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Dancing Raccoons, Fail Videos, And Billy Joel: Why Radio Stations Lust For Facebook Memes

When your world is a morning zoo, what does “on brand” mean?

On Long Island, New York, the radio station 103.1 Max FM plays “classic hits of the ’70s, ’80s, and more.” Billy Joel, AC/DC, and Journey are in heavy rotation.

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Its DJs–actually located in Long Island–have regular names like Patrick and Ralph; Jim and Kelly do the morning show. It’s a typical American commercial radio station in every way. Part of that, in 2015, means a social media presence that opens into a meme-ified rabbit hole that stretches around the globe: Iraqi pandas, Lithuanian videos of terrifying mountain paths, and jokes that plays on musty ideas about how much women like to cook and how much men like pornography.

The station is hardly alone.

In El Paso, Texas, 95.5 KLAQ posts pictures of Marines singing Disney songs and Jimmy Kimmel segments to its 57,000-plus fans. “Have you seen this yet? A guy proposed to his GF by using a McDonalds Sandwich,” KJ 97, San Antonio’s Country Station, recently asked its 754,000 fans. And this is not just a domestic phenomenon: Lithuanian radio station ExtraFM has over 400,000 Facebook fans, and posts cat pictures, fail videos, and image macros. Their “About” consists of a link to their website and a video of a man in a zebra costume singing a song to a group of children in a parking lot. This is not something you’ll find on the social media of local television stations or newspapers.

So what exactly is going on here? What do Iraqi pandas have to do with Billy Joel?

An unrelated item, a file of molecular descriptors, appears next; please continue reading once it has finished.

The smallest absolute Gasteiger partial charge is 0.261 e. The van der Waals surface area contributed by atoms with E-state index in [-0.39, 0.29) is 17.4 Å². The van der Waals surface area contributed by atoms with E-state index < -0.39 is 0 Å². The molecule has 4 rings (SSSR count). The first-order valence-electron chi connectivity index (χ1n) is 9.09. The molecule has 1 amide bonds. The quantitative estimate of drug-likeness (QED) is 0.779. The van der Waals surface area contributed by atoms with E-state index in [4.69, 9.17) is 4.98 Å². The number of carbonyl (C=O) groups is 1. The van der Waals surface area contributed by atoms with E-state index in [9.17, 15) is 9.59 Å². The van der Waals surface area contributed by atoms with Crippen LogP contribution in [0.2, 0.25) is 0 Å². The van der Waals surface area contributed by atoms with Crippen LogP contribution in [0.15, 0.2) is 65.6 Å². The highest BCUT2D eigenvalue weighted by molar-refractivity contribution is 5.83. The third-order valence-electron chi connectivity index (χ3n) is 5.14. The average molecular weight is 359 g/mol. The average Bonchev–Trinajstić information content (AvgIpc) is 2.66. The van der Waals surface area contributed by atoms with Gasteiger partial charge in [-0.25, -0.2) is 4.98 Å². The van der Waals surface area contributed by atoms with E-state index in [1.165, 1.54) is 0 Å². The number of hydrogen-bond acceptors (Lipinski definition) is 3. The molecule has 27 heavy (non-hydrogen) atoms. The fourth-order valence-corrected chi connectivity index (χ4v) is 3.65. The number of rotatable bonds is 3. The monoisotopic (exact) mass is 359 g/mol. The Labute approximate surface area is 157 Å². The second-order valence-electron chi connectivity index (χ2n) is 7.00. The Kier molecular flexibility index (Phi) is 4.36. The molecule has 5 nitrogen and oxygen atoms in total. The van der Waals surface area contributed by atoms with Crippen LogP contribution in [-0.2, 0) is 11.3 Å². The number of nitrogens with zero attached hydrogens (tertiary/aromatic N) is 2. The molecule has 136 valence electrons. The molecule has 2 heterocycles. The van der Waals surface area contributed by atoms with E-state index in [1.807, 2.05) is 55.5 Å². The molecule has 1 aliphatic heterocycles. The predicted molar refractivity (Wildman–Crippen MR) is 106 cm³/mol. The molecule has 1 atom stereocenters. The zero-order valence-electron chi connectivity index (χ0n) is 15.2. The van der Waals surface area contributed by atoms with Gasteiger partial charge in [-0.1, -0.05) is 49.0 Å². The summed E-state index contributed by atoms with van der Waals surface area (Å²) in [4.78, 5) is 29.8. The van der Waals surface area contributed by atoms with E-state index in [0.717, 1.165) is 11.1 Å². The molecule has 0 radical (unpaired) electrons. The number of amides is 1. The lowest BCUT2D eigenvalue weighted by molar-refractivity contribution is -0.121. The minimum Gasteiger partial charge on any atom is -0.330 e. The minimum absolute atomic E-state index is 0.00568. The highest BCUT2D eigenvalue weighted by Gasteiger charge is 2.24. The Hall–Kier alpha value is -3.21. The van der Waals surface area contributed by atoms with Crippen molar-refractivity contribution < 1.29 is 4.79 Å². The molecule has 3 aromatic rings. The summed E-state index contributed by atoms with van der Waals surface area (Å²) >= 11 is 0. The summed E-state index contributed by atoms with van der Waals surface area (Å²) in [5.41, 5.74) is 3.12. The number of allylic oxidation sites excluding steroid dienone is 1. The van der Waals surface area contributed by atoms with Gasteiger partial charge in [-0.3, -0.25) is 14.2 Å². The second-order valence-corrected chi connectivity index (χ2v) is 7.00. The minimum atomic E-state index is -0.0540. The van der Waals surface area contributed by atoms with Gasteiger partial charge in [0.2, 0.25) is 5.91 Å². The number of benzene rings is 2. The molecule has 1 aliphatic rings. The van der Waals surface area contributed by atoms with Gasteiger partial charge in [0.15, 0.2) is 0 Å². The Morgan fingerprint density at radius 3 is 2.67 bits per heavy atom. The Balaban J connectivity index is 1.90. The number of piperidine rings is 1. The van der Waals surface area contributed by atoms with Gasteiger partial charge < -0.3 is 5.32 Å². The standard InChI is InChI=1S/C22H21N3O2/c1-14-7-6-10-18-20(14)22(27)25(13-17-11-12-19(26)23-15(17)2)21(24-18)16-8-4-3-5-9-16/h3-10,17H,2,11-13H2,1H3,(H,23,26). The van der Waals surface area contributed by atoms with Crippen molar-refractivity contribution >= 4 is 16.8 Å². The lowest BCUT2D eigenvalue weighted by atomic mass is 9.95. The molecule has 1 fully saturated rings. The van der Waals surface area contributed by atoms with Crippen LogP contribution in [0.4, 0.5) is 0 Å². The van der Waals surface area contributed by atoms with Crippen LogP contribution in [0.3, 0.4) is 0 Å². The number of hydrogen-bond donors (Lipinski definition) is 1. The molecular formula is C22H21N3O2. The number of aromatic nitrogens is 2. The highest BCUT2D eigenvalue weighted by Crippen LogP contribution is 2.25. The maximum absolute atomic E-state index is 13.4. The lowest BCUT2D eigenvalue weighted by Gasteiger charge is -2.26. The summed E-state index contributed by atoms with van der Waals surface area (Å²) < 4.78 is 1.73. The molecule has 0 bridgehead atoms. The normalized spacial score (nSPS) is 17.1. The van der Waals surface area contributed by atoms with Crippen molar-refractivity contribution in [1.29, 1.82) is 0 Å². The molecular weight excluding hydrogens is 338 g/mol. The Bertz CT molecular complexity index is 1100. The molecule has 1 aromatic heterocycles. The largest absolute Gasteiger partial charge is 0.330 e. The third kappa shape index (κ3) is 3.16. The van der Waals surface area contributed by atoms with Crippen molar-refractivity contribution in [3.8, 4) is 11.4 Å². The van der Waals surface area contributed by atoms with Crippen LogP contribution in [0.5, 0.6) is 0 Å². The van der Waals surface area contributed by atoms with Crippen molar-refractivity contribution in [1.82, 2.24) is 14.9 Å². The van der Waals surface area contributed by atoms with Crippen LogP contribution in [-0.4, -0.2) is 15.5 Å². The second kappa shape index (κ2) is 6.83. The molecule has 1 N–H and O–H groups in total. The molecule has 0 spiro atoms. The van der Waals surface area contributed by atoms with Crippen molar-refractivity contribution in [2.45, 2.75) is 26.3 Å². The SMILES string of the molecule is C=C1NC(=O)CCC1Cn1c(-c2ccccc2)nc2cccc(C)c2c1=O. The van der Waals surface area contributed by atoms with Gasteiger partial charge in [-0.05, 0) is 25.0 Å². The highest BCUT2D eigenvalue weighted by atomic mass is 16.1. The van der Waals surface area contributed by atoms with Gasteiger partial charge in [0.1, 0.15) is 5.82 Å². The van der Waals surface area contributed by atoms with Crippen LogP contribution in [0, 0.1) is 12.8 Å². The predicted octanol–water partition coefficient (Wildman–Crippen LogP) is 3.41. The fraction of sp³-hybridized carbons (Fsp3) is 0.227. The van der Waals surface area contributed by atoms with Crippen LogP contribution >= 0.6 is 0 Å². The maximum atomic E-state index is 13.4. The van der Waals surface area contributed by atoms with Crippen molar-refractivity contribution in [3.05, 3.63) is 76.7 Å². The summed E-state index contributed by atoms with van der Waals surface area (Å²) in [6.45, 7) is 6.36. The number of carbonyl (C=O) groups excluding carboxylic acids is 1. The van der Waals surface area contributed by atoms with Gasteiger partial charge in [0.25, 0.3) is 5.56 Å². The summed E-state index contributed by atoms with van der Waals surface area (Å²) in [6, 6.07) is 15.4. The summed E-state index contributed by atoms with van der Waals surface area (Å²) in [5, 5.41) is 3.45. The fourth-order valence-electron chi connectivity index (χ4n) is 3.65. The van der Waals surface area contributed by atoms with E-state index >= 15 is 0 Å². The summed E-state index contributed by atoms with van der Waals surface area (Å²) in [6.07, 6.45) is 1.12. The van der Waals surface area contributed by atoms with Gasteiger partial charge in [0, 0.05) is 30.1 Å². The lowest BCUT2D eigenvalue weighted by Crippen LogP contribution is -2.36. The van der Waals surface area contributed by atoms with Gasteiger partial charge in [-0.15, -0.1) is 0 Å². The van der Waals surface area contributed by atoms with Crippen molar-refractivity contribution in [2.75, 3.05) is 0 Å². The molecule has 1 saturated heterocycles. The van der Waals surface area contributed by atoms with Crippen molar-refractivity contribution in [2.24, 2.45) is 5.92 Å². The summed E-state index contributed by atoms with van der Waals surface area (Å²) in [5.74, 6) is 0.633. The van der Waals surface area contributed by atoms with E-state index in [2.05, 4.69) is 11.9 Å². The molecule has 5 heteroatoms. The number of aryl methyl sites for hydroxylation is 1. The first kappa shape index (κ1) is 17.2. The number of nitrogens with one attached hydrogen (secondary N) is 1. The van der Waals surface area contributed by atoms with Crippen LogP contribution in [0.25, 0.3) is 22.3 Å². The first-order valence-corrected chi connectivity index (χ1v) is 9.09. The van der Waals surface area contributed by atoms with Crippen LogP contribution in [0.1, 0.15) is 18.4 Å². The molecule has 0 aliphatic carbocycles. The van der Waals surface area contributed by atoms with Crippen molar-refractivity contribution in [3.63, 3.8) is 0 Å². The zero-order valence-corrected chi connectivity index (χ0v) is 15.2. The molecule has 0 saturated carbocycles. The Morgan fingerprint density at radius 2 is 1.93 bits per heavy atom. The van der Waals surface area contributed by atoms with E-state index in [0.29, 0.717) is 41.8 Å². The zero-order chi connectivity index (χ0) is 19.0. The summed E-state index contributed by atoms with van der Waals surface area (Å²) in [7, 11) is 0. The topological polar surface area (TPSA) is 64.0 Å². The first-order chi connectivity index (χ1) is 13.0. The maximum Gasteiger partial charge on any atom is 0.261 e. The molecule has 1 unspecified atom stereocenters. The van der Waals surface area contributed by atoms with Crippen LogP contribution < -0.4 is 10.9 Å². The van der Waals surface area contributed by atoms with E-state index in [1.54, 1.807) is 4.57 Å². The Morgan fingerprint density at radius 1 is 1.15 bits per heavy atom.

The biggest problem that social media presents to companies of all kinds is simply that it exists. As of early this year, Facebook reported 1.44 billion active users. The total population of the world, meanwhile, is 7.1 billion people. Numbers like that practically force companies of all kinds, but especially any kind of media company, to ask itself: How could we not use a free and effective way to communicate with 20% of humanity? But what if it turned out that you didn’t really have anything to say?

Joe Varecha is the digital market and content manager for Connoisseur Media, whose stations include 94.3 The Shark, K98.3 (“Music that makes you feel good!”), Walk 97.5, and 103.1 The Max. While in college, he had a professor who worked for Connoisseur who recruited him to be an intern.

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“I drove the van around for a few years,” Varecha told me over the phone one recent afternoon. “And about six years ago, they needed someone to do the Facebook. I was right out of college, so it started off just doing Facebook and grew from there.”

Now Varecha is effectively in charge of everything happening on the Internet for Connoisseur that isn’t related to advertising. I ask him for his general social media philosophy.